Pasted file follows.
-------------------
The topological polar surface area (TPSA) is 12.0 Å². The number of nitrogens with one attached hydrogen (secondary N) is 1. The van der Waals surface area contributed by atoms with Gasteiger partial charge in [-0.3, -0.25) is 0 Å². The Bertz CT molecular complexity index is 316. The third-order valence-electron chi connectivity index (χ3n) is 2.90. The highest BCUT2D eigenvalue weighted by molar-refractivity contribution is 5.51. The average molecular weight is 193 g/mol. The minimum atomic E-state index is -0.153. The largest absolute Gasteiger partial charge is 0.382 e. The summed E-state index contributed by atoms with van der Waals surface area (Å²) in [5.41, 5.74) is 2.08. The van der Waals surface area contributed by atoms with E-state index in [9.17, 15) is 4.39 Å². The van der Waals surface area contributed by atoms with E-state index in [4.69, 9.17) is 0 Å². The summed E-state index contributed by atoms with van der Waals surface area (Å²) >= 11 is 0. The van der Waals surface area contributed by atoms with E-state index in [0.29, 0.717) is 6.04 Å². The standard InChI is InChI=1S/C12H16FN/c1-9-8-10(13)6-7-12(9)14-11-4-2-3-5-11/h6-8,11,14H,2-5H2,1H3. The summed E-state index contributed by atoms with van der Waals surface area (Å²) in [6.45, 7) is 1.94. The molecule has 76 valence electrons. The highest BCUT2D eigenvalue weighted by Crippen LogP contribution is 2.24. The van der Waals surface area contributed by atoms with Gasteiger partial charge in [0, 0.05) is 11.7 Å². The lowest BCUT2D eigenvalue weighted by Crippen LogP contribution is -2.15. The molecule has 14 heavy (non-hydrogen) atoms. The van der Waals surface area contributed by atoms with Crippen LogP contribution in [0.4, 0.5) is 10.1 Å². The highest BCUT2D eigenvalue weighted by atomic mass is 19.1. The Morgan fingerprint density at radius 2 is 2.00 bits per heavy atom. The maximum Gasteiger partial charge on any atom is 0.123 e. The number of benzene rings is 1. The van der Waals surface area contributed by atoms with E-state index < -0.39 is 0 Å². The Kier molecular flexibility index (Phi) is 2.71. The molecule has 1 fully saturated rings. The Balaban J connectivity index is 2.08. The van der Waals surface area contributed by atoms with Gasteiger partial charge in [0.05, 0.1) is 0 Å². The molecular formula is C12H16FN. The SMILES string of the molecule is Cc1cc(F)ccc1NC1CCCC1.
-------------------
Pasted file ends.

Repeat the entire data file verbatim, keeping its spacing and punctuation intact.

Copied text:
The topological polar surface area (TPSA) is 12.0 Å². The number of nitrogens with one attached hydrogen (secondary N) is 1. The van der Waals surface area contributed by atoms with Gasteiger partial charge in [-0.3, -0.25) is 0 Å². The Bertz CT molecular complexity index is 316. The third-order valence-electron chi connectivity index (χ3n) is 2.90. The highest BCUT2D eigenvalue weighted by molar-refractivity contribution is 5.51. The average molecular weight is 193 g/mol. The minimum atomic E-state index is -0.153. The largest absolute Gasteiger partial charge is 0.382 e. The summed E-state index contributed by atoms with van der Waals surface area (Å²) in [5.41, 5.74) is 2.08. The van der Waals surface area contributed by atoms with E-state index in [9.17, 15) is 4.39 Å². The van der Waals surface area contributed by atoms with E-state index in [4.69, 9.17) is 0 Å². The summed E-state index contributed by atoms with van der Waals surface area (Å²) >= 11 is 0. The van der Waals surface area contributed by atoms with E-state index in [0.29, 0.717) is 6.04 Å². The standard InChI is InChI=1S/C12H16FN/c1-9-8-10(13)6-7-12(9)14-11-4-2-3-5-11/h6-8,11,14H,2-5H2,1H3. The summed E-state index contributed by atoms with van der Waals surface area (Å²) in [6.45, 7) is 1.94. The molecule has 76 valence electrons. The highest BCUT2D eigenvalue weighted by Crippen LogP contribution is 2.24. The van der Waals surface area contributed by atoms with Gasteiger partial charge in [0, 0.05) is 11.7 Å². The lowest BCUT2D eigenvalue weighted by Crippen LogP contribution is -2.15. The molecule has 14 heavy (non-hydrogen) atoms. The van der Waals surface area contributed by atoms with Crippen LogP contribution in [0.4, 0.5) is 10.1 Å². The highest BCUT2D eigenvalue weighted by atomic mass is 19.1. The Morgan fingerprint density at radius 2 is 2.00 bits per heavy atom. The maximum Gasteiger partial charge on any atom is 0.123 e. The number of benzene rings is 1. The van der Waals surface area contributed by atoms with E-state index < -0.39 is 0 Å². The Kier molecular flexibility index (Phi) is 2.71. The molecule has 1 fully saturated rings. The Balaban J connectivity index is 2.08. The van der Waals surface area contributed by atoms with Gasteiger partial charge in [0.05, 0.1) is 0 Å². The molecular formula is C12H16FN. The SMILES string of the molecule is Cc1cc(F)ccc1NC1CCCC1.